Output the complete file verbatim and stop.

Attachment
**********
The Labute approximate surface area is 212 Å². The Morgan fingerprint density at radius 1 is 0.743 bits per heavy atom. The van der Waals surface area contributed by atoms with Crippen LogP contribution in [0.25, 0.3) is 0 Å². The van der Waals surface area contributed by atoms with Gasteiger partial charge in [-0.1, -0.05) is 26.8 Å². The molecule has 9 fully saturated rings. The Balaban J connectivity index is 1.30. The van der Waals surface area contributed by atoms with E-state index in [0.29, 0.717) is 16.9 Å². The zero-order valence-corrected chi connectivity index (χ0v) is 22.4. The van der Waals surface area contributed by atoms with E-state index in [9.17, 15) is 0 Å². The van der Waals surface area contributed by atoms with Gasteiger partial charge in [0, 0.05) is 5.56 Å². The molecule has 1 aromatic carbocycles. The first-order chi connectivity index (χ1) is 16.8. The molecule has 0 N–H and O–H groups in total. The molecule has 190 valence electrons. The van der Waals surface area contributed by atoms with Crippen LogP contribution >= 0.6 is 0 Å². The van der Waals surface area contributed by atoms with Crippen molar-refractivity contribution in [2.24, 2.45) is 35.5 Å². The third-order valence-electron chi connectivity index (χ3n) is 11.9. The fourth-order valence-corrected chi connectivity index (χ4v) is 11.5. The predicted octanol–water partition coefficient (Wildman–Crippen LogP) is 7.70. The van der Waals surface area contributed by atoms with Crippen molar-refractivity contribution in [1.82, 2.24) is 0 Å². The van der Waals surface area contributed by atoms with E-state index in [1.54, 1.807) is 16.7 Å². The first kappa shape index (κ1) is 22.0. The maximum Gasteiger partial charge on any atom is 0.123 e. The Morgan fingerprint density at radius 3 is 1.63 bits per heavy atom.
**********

The Labute approximate surface area is 212 Å². The Morgan fingerprint density at radius 1 is 0.743 bits per heavy atom. The van der Waals surface area contributed by atoms with Crippen LogP contribution in [0.25, 0.3) is 0 Å². The van der Waals surface area contributed by atoms with Gasteiger partial charge in [-0.1, -0.05) is 26.8 Å². The molecule has 9 fully saturated rings. The Balaban J connectivity index is 1.30. The van der Waals surface area contributed by atoms with E-state index in [0.29, 0.717) is 16.9 Å². The zero-order valence-corrected chi connectivity index (χ0v) is 22.4. The van der Waals surface area contributed by atoms with E-state index in [9.17, 15) is 0 Å². The van der Waals surface area contributed by atoms with Gasteiger partial charge in [0, 0.05) is 5.56 Å². The molecule has 1 aromatic carbocycles. The first-order chi connectivity index (χ1) is 16.8. The molecule has 0 N–H and O–H groups in total. The molecule has 190 valence electrons. The van der Waals surface area contributed by atoms with Crippen LogP contribution >= 0.6 is 0 Å². The van der Waals surface area contributed by atoms with Crippen molar-refractivity contribution in [2.24, 2.45) is 35.5 Å². The third-order valence-electron chi connectivity index (χ3n) is 11.9. The fourth-order valence-corrected chi connectivity index (χ4v) is 11.5. The predicted octanol–water partition coefficient (Wildman–Crippen LogP) is 7.70. The van der Waals surface area contributed by atoms with Crippen molar-refractivity contribution in [1.82, 2.24) is 0 Å². The van der Waals surface area contributed by atoms with E-state index in [1.54, 1.807) is 16.7 Å². The first kappa shape index (κ1) is 22.0. The maximum Gasteiger partial charge on any atom is 0.123 e. The Morgan fingerprint density at radius 3 is 1.63 bits per heavy atom.